On The Job


Myths and Realities of Employment Law

Liz Ryan

There are fewer "illegal" interview questions than you might think. And you may feel your workplace is hostile, but would a civil court judge agree?



The workplace is governed by a thicket of employment laws that cover everything from when people get paid to how organizations can properly administer office dress codes. Most of us don't have a pressing need for a thorough knowledge of employment law, so we don't pay close attention to it. We have plenty of other fish to fry.

SEE OUR SLIDE SHOW: 7 Job Interviewer Pet Peeves (And How to Avoid Them)

Discussions around the water cooler, however, can give rise to employment-law myths, which take hold and thrive in the workplace environment. Once a week or so, a job-seeker or hiring manager asks me "It's illegal to give a job reference these days, right?" No, it's not illegal to give a job reference. It's a perfectly wonderful thing to do. But because so many large employers have told their department managers "don't give out references over the phone," the advice has morphed into a myth that giving references is illegal. The truth is, companies are worried about bad business practices that could result in a former employee who's unhappy with a reference filing a defamation claim, for example.

Here are five more employment-law myths I’ve run into, with a reality check.

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"Illegal" Interview Questions

It's a popular misconception that it's illegal for interviewers to ask questions about protected-class status (your age or ethnic background, for instance). Barbara Roth, a partner with the law firm Hogan Lovells, says the issue is more a bad business practice than a matter of legality. "Once an employer representative asks a job-seeker about his or her age, or pregnancy status, for instance, if a [legal] claim is made, the court may assume that the employer asked the question in order to use the information obtained in making its hiring decision," she says. That's why interviewers are typically forbidden from asking job-seekers about their kids, their age and their religion, among other off-limits topics.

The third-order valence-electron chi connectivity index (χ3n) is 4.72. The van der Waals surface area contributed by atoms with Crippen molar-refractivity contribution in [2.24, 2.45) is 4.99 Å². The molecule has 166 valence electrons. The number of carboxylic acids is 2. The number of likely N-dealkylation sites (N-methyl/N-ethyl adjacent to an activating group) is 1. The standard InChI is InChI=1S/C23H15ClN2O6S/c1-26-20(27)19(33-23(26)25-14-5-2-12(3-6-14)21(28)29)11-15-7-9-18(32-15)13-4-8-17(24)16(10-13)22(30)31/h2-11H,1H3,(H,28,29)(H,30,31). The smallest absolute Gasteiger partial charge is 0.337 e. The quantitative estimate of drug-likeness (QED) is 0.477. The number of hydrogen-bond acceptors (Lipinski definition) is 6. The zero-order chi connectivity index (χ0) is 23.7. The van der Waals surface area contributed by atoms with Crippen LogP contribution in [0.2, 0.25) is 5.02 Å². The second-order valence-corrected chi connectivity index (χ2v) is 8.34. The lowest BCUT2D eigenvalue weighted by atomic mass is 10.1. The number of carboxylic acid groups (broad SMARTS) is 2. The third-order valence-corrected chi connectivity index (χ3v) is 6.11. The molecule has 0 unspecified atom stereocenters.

Exempt Salaried Employees Can't Have Their Pay Docked, Right?

Another employment-law myth is that exempt salaried workers (people who get paid a fixed salary and don't track their work hours) can't have their pay held back when they miss work. Not true, says Roth. "There are situations where salaried employees can have their salary docked -- for instance, when someone has requested an extra week of vacation time before it's earned." In that case, says Roth, the company may dock the employee 1/52nd of his or her annual salary. Another legal salary-docking scenario: An employee is furloughed for a day or a week of work as a company cost-saving measure.

Hostile Work Environments Are Illegal, Right?

Not so fast, says Roth. "Just because your boss is a jerk and treats you badly doesn't mean it's unlawful. To have a hostile work environment that is legally recognized, you have to be a victim because of a protected characteristic; if your boss is a jackass to everybody, you lose. If you can show that your boss treats you differently because of a protected characteristic, such as gender, race or ethnicity, you can win that claim."

Again, allowing a hostile work environment is more a matter of bad business than a legal issue, from the employer's standpoint. An employee who has been abused and fired will sometimes tell his or her story so that it focuses on some protected characteristic. No former employer wants that.

You Can't Lose Your Job When You Are on Disability Leave, Right?

Hold on there. Cody Knight, an employment attorney with the law firm Paul Hastings, in Washington, D.C., says that both employers and employees can get confused about the status of people on disability or other leaves of absence. "People think that you can't get laid off when you're on leave from work," says Knight. "But companies close divisions and shut down operations for various reasons, and if you're on leave when that happens, you could be terminated."

That Employee Handbook Is My Contract With the Company, Correct?

Not so, says Knight. Because many employers require employees to sign a statement saying they've received and read the handbook they were issued, many workers mistakenly believe that the handbook is an employment contract. If you have questions about wage and hour laws, visit your state's Department of Labor Web site to learn more, and check out DOL.gov, the federal Department of Labor site, where you'll see questions and answers on common employment-law issues. Don't fall victim to mythology when employment law questions arise. Get the facts!



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